Is Bokeh Really That Important in Photography?

It seems now that the first thing most amateurs do is throw the background out of focus and try to get the nicest Bokeh they can. And you can’t blame them, images with Bokeh look great and create a nice contrast between your subject and the background. But is Bokeh really that important? Is it necessary? Is it hurting or helping you? Is it worth investing in a lens just because of its bokeh capabilities? Let’s take a look.

First and foremost, it must be said that it really depends on the type of photography you are interested in. Bokeh is used to highlight a subject, so it works well for portraits, commercial products, etc. When your background isn’t important or is maybe too ugly to focus on, it can help having a better bokeh lens. Bokeh can come in different shapes, sizes and looks. But in general, it is an “artistic removal” of your background/out of focus object. Using Bokeh may also help amateurs learn the more technical aspects of aperture, lens technology and engineering as well as subject and background placement.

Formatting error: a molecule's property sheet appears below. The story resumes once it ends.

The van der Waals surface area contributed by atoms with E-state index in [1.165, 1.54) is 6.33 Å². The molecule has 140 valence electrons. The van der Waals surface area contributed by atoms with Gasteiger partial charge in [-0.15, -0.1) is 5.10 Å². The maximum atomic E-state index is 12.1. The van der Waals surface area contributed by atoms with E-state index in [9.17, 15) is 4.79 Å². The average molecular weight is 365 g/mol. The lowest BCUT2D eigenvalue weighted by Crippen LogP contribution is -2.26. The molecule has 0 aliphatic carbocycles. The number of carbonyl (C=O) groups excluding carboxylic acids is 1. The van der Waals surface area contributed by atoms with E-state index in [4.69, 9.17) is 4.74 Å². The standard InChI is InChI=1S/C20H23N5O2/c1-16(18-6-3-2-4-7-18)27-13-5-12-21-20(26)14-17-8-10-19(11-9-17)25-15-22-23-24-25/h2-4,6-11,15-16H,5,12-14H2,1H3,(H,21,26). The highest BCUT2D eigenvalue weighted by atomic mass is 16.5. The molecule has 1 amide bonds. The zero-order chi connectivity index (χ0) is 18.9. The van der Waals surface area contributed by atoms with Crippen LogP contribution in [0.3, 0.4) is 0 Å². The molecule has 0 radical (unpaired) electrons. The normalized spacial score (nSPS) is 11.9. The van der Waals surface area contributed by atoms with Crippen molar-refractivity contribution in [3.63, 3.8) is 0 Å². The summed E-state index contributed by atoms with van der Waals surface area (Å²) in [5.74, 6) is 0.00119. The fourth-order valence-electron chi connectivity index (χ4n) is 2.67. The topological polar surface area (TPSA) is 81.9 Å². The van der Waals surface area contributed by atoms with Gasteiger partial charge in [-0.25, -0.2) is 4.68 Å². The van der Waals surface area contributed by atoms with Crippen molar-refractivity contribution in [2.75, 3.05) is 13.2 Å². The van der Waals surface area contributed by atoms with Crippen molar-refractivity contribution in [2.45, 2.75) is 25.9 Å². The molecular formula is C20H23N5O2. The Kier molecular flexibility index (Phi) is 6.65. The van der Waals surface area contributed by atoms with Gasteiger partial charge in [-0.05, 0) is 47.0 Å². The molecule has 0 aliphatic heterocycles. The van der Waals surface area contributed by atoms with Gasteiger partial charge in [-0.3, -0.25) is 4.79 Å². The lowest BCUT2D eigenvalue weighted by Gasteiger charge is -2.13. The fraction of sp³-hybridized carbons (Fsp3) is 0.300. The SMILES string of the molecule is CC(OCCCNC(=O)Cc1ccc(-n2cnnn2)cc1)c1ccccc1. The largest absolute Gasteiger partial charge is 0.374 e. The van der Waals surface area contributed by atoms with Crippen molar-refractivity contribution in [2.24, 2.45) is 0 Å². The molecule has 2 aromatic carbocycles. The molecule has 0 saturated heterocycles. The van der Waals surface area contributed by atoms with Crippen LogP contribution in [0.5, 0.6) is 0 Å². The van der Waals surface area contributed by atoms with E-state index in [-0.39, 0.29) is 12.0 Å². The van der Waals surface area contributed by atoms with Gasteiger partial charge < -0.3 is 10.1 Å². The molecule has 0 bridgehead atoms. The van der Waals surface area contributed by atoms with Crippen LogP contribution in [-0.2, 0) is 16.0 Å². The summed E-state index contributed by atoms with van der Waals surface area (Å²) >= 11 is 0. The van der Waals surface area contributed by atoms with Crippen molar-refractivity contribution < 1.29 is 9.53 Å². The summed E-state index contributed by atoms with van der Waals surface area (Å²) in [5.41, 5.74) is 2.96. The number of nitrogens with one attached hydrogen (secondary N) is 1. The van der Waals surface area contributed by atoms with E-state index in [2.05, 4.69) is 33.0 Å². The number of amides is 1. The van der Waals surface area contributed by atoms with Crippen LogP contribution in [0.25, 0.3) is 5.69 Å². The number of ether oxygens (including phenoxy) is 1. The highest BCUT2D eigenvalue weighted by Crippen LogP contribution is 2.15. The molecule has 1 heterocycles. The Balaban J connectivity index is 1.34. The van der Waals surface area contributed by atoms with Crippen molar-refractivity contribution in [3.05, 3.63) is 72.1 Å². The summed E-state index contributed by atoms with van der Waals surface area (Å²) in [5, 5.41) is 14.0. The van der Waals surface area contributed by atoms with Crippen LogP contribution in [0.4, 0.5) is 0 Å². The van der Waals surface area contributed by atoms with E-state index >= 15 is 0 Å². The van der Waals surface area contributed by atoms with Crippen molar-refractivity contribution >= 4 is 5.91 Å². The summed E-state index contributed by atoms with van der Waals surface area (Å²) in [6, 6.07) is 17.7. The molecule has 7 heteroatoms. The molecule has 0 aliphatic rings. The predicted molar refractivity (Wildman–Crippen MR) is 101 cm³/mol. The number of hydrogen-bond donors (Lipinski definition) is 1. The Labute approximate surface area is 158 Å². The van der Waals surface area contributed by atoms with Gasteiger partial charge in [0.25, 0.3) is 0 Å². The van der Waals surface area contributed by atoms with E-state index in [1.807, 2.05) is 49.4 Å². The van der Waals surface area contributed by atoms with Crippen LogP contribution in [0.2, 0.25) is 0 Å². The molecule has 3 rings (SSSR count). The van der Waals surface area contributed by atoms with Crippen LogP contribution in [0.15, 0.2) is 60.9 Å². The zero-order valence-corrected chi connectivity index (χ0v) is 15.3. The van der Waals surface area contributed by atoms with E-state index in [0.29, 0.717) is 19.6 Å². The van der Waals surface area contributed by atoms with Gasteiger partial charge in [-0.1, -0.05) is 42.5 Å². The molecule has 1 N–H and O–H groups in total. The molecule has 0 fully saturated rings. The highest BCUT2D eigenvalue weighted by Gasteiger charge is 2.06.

But is all of that worth $1500 for an “art” lens? Maybe, maybe not. It is a great aid to portrait photography, especially in busy environments or for children. However, I think more and more amateurs are proving its a trend more so than a foundation of their skills. This itself may not be a big problem, but if you are a new photographer and are focusing on pretty little trendy effects, then you probably aren’t investing in learning the foundations very well (ISO, Exposure, Composition, etc).

But isn’t that what makes photography beautiful? Sure, different angles, different effects, different techniques can give amazingly different pictures of the same scene/subject. For each photographer the focus and budget will vary. Generally speaking, I think beginners should avoid obsessing over bokeh so they can afford better telephoto lenses and learn the foundations first.